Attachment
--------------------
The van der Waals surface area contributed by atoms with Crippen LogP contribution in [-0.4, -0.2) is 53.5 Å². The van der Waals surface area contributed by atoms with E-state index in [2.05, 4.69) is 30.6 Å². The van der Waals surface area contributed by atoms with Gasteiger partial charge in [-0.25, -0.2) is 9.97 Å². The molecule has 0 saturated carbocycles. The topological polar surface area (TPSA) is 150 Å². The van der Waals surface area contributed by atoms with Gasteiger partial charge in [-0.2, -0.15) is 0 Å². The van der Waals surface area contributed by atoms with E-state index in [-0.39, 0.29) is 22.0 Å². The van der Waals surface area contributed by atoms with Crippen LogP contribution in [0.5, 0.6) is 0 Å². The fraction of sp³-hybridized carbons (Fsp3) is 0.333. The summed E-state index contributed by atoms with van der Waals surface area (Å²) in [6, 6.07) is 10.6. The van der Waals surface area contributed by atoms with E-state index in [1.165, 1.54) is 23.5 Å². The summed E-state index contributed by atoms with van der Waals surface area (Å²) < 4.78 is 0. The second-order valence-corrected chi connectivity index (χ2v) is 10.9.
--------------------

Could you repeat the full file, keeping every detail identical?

The van der Waals surface area contributed by atoms with Crippen LogP contribution in [-0.4, -0.2) is 53.5 Å². The van der Waals surface area contributed by atoms with E-state index in [2.05, 4.69) is 30.6 Å². The van der Waals surface area contributed by atoms with Gasteiger partial charge in [-0.25, -0.2) is 9.97 Å². The molecule has 0 saturated carbocycles. The topological polar surface area (TPSA) is 150 Å². The van der Waals surface area contributed by atoms with Gasteiger partial charge in [-0.2, -0.15) is 0 Å². The van der Waals surface area contributed by atoms with E-state index in [-0.39, 0.29) is 22.0 Å². The van der Waals surface area contributed by atoms with Crippen LogP contribution in [0.5, 0.6) is 0 Å². The fraction of sp³-hybridized carbons (Fsp3) is 0.333. The summed E-state index contributed by atoms with van der Waals surface area (Å²) in [6, 6.07) is 10.6. The van der Waals surface area contributed by atoms with E-state index in [1.165, 1.54) is 23.5 Å². The summed E-state index contributed by atoms with van der Waals surface area (Å²) < 4.78 is 0. The second-order valence-corrected chi connectivity index (χ2v) is 10.9.